William was a 'true' painter, even though he didn't paint.
He loved the process of mining the ingredients from the land to make the paint pigments. He dug up the cadmium for yellow, and foraged for Buckthorn berries for his greens, and burned old animal bones to charcoal to make his blacks.
But then he would just sit at his desk, staring at the jars of each of these colors on the bright windowsill. The jars glowed in the sunlight, but those beautiful hues stayed in the jars. His paintbrush stayed dry and pristine and his page stayed blank.
He liked painting once he got started, but interacting with clients, and sending emails, and talking to people at the shows, that stuff all just seemed distractions from his real passion, the colors. And for a long time, people had just felt like the wall getting in the way of him doing the real work.
So he didn't even start his paintings anymore. By age 65 he had honed his talent for 50 years, but had not produced anything in the past ten years, his most capable years.
This was like his prayer life. It stayed in his house like he did. It stayed in his mind with every email he didn't respond to.
That is until he came upon a 55 year old widow wandering in the far acres of his property.
He stomped up to her with his shotgun. "You know you're trespassing on my property, don't you?" The antagonism in his voice tried to push her away, like he did to everyone.
She was startled and replied, "I was-- I'm sorry-- I was just looking for some berries." She held out her hand. He saw the unripe Blackthorn berries in it. He knew of no other use for unripe Blackthorn berries than for making "sap green" pigment.
They realized their shared passion and Susan invited him to "trespass" into her space. She had just moved to town into the studio space above the town's thrift store. It was light-aired and wood-floored with tall windows In the corner was her easel and by the windows was a plush chair she called her prayer chair. She used her space as a gallery for her art, open to the public, all hours of the day. Even if she was in the middle of a painting, or had been sleeping, she welcomed anyone in.
William respected her art but didn't understand her love of showing her art to people who he could tell weren't going to buy any of it. Neither did he didn't understand her passion for crafting emails. Or why she loved putting up the flyers for her shows in the town. She even found joy in the bargaining and the whole contract sending back-and-forth.
He was drawn into her, because of her love for him, which brought a new type of color into his life.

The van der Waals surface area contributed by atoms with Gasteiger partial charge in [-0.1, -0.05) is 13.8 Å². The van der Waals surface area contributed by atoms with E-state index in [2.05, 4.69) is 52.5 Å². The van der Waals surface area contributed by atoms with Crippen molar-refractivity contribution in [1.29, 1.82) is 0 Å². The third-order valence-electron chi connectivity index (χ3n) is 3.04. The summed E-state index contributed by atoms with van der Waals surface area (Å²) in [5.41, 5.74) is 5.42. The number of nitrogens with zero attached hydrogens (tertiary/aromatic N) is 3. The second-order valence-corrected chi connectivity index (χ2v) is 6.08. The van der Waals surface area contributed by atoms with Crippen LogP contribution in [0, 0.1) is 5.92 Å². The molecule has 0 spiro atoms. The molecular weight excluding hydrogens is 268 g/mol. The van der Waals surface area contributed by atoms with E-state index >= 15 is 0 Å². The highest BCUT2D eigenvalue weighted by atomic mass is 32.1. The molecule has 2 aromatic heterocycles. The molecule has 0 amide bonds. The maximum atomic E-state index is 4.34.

One day, after William had come back from across the street, hanging up some flyers for her, he found her chatting colorfully with a local mother and her young son, who was interested in art. On their walk back to her place William asked Susan how she put up with annoying people so much.
She turned to him, smiled, and said, "You're such an old man, William. You know what your problem is? You gotta stop looking at your pigments and start putting them on canvas. People are God's canvases. Every interaction can be a stroke of beauty." She took his arm and pulled him close. "We paint the world with God's love."
Within a week he was painting again. It was as if the art within him had incubated and color more brilliant than many people had ever seen danced across his canvases. Susan claimed they were far better than hers and became a champion of his art.
Part of his wedding day vows to her was, "I am one of your many canvases, Susan. You have covered me with your love, and have made this stubborn old man beautiful by it."
She died five years later, in his 70th year. But until he died 20 years after that he carried on her work of seeing every interaction as a canvas in which to show God's love. Every email. Every curious youngster. With every price bargaining interaction he made it a point to bring joy and grace to that buyer. More important than selling the piece, or the price he got, was the beautiful pigment he could add to their souls through it.
His funeral was attended by 762 people, and paused the town for two hours. At it the mayor stood up and said, "We're so grateful Susan drew you out and pushed you to paint again. For since that time you filled our homes with your art of . . ." He struggled for a word to capture the awe. "Of your truly heavenly colors. But this town became your canvas too, William. You've painted all of us more beautiful with the colors of God's heart in you. We are sad to lose you and your wonderful wife. But you have left God's colors in our hearts."
What is the "busywork" that you could see as the medium through which to do the real work: adding color to people's hearts?
Raw Spoon, 11-6-20